News and Reviews

Amadio Freddi: Vespers (1616)


The first review of Freddi’s Vespers appeared in the Observer a week before the official release date in August 2019. Fiona Maddocks wrote: “Little is known about the Italian composer Amadio Freddi (c1580-1634). The Gonzaga Band’s recording of his Vespers (1616) (Resonus), together with detailed liner notes by the ensemble’s director and cornett player, Jamie Savan, may be the most extensive material yet available… This kind of loving scholarship, combined with excellent performance by the Gonzaga Band’s six singers and three instrumentalists, contributes to our ever-growing picture of music in the late Renaissance and early baroque.” Full review here:

Andrew McGregor, BBC Radio 3 Record Review (September 2019): Amadio Freddi, “A candidate for best Italian contemporary of Monteverdi you’ve never heard of”!

4 stars, Curtis Rogers, Classical Source (September 2019): “an important addition to the catalogue of Baroque choral music”. Full review here:

David Vickers, Gramophone (Awards Issue, October 2019): “The Gonzaga Band’s classy musicianship and intrepid curiosity reaffirm that there are riches to be found among Monteverdi’s overlooked contemporaries.” Full review here:

David Stancliffe, Early Music Review (November 2019): “This recording is another triumph for Jamie Savan and his Gonzaga Band … a model of how scholarship and performance should complement one another”. Full review here:

4 stars performance / 5 stars recording, Kate Bolton-Porciatti, BBC Music Mazagine (December 2019): “Compared with Monteverdi’s lavish 1610 Vespers, Freddi’s resources are modest (solo voices, cornett, violin and organ), yet the music is remarkably varied – here rapt and contemplative, there extravagantly virtuosic. The six soloists are fresh voiced and finely balanced … the instruments play with pliant virtuosity … they paint a canvas as lustrous as a Venetian painting.” Full review here:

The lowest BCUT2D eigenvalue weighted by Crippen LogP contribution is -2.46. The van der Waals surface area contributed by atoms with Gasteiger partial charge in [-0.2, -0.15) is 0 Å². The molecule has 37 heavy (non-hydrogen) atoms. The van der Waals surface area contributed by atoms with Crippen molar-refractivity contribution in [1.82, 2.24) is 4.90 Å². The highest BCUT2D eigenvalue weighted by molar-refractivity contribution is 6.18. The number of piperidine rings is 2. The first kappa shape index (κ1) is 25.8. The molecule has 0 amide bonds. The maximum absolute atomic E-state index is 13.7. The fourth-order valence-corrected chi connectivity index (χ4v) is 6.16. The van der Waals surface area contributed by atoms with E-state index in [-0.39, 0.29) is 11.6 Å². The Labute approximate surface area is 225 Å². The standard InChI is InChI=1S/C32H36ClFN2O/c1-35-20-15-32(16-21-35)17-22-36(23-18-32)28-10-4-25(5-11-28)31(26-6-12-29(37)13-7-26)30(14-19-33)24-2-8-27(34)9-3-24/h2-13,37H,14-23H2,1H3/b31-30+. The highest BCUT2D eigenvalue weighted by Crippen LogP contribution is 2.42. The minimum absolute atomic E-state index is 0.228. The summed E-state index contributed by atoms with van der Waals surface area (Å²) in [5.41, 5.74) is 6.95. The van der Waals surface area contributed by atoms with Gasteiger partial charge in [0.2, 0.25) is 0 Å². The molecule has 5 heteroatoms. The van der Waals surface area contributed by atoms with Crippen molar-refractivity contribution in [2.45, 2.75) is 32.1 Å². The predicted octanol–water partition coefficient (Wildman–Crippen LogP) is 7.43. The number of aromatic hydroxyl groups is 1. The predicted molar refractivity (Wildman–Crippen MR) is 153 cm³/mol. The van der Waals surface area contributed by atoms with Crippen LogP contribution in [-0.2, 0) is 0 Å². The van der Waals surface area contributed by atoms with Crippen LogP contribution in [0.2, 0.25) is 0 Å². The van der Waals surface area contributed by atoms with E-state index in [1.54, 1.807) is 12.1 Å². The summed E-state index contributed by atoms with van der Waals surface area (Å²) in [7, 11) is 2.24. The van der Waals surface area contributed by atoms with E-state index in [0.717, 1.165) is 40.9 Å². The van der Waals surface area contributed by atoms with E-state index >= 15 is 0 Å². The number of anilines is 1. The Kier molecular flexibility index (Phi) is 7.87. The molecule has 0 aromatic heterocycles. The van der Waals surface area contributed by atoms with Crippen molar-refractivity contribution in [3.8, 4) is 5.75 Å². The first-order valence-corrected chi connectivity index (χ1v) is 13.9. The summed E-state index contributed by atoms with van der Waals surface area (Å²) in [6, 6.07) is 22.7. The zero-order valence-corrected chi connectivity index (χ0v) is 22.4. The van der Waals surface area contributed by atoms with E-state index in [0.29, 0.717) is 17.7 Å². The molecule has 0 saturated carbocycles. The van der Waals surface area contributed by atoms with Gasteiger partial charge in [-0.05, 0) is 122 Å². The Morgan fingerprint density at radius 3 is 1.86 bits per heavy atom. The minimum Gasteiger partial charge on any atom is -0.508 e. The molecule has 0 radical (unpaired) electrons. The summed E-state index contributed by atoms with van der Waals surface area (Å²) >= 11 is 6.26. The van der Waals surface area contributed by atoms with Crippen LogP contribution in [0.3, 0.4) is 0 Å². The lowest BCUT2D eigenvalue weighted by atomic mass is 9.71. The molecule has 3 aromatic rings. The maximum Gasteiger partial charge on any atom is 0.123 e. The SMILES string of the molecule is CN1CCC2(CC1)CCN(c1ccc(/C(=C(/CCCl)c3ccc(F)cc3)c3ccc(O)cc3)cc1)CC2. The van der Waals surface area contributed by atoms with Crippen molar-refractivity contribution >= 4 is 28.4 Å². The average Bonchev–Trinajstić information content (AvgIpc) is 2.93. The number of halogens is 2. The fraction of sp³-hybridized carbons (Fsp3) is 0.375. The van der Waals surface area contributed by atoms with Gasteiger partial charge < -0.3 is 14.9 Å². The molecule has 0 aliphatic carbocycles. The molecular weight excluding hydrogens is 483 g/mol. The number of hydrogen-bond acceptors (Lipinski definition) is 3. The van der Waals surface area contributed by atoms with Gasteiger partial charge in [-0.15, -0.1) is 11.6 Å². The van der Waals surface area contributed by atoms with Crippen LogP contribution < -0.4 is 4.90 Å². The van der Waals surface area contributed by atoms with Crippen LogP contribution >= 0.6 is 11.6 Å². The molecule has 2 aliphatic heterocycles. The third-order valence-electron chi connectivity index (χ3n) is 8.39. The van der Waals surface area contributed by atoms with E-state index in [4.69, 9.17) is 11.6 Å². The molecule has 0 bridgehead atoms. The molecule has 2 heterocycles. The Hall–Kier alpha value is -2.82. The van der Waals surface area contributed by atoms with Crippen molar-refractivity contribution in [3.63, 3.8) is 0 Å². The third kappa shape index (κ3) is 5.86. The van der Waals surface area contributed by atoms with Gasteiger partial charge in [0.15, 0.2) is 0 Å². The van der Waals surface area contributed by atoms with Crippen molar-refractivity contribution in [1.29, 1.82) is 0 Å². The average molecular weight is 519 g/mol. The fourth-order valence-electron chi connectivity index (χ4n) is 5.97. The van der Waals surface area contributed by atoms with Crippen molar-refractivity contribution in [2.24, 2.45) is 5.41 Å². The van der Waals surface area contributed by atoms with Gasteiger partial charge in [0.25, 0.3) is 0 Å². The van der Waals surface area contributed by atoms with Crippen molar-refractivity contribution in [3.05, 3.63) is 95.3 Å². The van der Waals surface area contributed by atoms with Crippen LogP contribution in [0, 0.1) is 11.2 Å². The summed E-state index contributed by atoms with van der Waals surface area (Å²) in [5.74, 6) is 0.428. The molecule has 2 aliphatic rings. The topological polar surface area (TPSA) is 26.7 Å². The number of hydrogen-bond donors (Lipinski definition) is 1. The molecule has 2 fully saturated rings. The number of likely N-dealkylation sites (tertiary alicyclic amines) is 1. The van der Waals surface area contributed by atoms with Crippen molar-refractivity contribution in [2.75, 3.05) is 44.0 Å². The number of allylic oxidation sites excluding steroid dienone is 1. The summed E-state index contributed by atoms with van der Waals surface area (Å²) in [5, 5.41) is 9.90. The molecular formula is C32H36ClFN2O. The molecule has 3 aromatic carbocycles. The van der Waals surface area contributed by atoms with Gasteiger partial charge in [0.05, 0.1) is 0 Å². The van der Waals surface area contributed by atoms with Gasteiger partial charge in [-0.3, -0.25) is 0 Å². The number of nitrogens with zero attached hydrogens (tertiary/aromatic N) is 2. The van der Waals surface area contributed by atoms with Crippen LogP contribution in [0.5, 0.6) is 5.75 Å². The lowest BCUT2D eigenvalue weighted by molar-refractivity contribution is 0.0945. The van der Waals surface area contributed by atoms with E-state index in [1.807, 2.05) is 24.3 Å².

The Musician (Journal of the Musician’s Union), Winter 2019: “Jamie Savan and his ensemble Gonzaga Band have produced a revelatory account of Amadio Freddi’s Vespers, showcasing some truly imaginative vocal and instrumental writing that was clearly ahead of its time.”

4 stars, Rebecca Tavener, Choir & Organ (January 2020): “This premiere recording … a lovingly, carefully constructed Vespers sequence with impeccable scholarship … will enchant and intrigue. Fresh, spritely, amiable singing, carefully balanced with cornett, violin and organ, all gilded with fluent, effortless abbellimenti, free from ostentation, conjures fine chamber-sized performances, captured in clear, cool acoustics.”


Venice 1629

Since its release on 29 June 2018, Venice 1629 has received some excellent reviews, a selection of which can be found below:

Venice 1629 album cover

Recording of the Month [and selected as one of the top recordings of 2018] for Johan van Veen at MusicWeb International (August 2018): “Faye Newton does a brilliant job here. Her performances are among the best I have heard in this kind of music… The individual efforts of the players of cornett and violin are outstanding, but the ensemble is also first class.” Full review here:

20/20 and 5 stars+ for David Stancliffe at Early Music Review: “Top of the range in every respect”. Full review here:

Andrew Benson Wilson writes: “This is an outstanding recording of a glorious repertoire, with superb performances from Faye Newton and the Gonzaga Band.” Full review here:

Andrew McGregor, BBC Radio 3 Record Review: “If this really was the sound of music in Venice in 1629 it must have been a magical time for music!”

5 stars in the Telegraph:

Telegraph review Venice 1629

4 stars for BBC Music Magazine (October 2018): “A crisp and vivid evocation of the milieu of Venice, 1629. That was the year Heinrich Schütz went to Venice and encountered the music of Monteverdi and his acolytes. The playing is faultlessly stylish.”